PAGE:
Film Review: Morgana
Directors Isabel Peppard and Josie Hess explore the life of 52-year-old Morgana Muses, a former housewife and mother turned pornographic film star.
After divorcing her husband and feeling alienated by her community, Muses fell into a deep depression. Feeling touch starved and emotionally stunted by a lack of sexual exploration, she decided to have one last hurrah, and hire an escort before committing suicide.
The experience with the escort, however, changed her life and opened up a world of possibilities.
Feeling empowered by her newfound sexuality, she decided to direct and star in a pornographic film and enter it in feminist filmmaker Petra Joy’s erotic film festival. Her film “Duty Bound” won first place, and catapulted Muses into the world of feminist porn.
The film opens with Muses, Peppard and Hess, arriving at a secluded area of wilderness, looking for suitable trenches Muses will lay in for her latest film. The plan is for Muses to lie in the trench as Peppard and Hess throw dirt on her, covering her completely.
Muses’ films are not just about sex, they’re arthouse flicks with strong intense imagery, inspired by her experience of abandoning her duty as a housewife and embracing her sexuality.
As Muses lies in the trench, covered in dirt and leaves she says muffled “Don’t forget social media.” It’s a line that perfectly encompasses Muses’ dedication to her art, despite the occasional struggles that come with it.
Morgana spans five years of Muses’ life, as she directs films, travels to Berlin, and struggles with depression. We hear about Muse’s childhood, living underground in Coober Pedy with a mother who wanted her to be dutiful and embody traditional womanhood.
We hear about her loveless marriage and the upper middle class life she and her husband had for themselves in Albury NSW. Peppard and Hess portray Muse’s feeling of entrapment through a grey dollhouse with her inside, looking out of barred windows. Eventually, she lights a match and sets the house aflame.
Hess and Peppard know Muses very well, they’re friends that met at a shoot for Muses 50th birthday party. In some cases, a close relationship with the subject matter can hinder a documentary but Hess and Peppard’s style allows for an empathetic and complicated portrayal that in another filmmaker’s hands could be reduced to something crass and one-sided. The moments where Muses drops her larger than life facade and shows true vulnerability feel honest, not exploitative.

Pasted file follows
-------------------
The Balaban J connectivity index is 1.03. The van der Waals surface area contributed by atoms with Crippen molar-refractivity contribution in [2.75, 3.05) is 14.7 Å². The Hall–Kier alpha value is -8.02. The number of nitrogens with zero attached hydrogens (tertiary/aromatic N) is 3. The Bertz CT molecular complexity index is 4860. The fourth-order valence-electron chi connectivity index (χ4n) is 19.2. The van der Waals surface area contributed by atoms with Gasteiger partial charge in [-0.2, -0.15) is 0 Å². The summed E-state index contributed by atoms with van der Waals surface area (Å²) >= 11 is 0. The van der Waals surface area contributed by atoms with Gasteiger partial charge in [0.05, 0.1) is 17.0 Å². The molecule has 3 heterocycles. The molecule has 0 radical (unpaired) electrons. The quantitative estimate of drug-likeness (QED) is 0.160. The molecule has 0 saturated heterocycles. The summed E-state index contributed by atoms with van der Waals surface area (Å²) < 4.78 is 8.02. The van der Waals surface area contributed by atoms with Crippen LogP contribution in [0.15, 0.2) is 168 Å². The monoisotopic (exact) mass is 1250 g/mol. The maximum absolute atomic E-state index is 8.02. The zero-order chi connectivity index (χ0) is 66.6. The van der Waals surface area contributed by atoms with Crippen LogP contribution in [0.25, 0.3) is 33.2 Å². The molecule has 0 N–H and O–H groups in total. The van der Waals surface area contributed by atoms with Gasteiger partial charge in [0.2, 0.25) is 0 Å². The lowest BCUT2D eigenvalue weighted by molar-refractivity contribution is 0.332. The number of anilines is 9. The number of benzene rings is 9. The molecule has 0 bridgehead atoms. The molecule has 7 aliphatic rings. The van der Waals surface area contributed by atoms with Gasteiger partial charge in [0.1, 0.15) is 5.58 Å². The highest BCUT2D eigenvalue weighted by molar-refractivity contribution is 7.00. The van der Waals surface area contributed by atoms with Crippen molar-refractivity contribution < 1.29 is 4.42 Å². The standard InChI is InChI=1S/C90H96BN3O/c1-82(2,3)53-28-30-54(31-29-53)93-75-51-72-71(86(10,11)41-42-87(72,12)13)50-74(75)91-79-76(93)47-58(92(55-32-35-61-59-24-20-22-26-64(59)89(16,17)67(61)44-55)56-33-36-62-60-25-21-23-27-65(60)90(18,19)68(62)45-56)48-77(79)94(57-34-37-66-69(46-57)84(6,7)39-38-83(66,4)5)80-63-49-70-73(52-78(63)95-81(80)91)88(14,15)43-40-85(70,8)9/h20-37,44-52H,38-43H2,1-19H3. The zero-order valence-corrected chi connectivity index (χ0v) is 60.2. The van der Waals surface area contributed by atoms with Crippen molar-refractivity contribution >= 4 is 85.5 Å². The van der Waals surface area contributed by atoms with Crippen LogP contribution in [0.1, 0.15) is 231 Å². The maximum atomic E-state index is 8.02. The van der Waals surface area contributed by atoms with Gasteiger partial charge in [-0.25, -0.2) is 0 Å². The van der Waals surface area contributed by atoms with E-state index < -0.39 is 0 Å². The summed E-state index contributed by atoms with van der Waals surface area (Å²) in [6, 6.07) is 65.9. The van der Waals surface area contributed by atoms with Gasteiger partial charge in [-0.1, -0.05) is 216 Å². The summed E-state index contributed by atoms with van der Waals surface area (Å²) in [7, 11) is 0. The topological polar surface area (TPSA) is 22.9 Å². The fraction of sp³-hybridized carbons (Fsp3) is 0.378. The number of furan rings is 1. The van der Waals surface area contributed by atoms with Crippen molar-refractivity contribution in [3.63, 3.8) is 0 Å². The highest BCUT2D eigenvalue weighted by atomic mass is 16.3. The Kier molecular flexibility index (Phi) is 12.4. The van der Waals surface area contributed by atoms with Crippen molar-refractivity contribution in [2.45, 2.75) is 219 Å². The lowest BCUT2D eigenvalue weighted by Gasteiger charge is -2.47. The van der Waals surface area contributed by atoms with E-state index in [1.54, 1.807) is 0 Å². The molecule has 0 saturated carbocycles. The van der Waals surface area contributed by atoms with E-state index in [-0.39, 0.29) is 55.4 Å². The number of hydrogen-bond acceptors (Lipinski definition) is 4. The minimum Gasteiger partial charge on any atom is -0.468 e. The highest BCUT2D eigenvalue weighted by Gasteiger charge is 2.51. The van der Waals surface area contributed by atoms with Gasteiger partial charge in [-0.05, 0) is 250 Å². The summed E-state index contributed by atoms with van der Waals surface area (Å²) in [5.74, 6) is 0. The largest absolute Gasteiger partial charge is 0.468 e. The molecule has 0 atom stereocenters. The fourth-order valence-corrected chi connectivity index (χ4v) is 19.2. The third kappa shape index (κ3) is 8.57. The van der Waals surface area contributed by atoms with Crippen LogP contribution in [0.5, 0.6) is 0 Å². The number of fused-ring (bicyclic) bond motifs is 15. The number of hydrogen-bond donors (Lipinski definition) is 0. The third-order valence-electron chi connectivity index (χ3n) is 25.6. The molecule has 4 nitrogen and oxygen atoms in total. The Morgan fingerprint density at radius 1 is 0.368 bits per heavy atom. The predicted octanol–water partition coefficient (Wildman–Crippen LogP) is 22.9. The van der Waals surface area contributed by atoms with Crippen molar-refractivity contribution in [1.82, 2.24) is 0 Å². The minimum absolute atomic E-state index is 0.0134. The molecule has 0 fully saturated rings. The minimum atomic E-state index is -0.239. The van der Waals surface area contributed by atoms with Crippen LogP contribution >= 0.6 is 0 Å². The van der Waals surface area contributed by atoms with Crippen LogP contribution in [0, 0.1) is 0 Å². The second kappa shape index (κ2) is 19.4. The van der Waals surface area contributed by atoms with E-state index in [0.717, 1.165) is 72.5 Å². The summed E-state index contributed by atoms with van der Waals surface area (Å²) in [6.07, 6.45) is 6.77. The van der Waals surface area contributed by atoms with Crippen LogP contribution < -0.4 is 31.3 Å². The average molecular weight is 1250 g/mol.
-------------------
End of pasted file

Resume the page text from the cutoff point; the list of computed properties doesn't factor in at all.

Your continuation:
Although we know Muses very well by the end of the documentary, we don’t know a lot about how the people closest to her think of her. Morgana has interviews with feminist filmmakers, pornographic actresses, and directors, even a comedian.
They speak of her artistry, her talent, and how empowering her films are. But there’s little insight from Muses friends about the person she is behind the camera, aside from a talking head of Hess in the third act.
Muses says the people she stays with within Berlin are like a true family, who love and support her for who she is. We see a montage of parties, selfies, and pictures taken on a photo booth camera with Muses and the Berlin crew.
But we never get a chance to actually hear them speak about her. It’s a bit of a glaring oversight that feels lacking in a documentary attempting to honestly portray Muses and her duality as a porn icon and the woman she is off-screen.
Morgana is screening exclusively at Dendy cinemas in Coorparoo, Canberra, and Newtown. To purchase tickets, visit the Dendy Cinema’s website here
What: Morgana Documentary
Where: Exclusively at Dendy Cinemas
When: From the 19th of November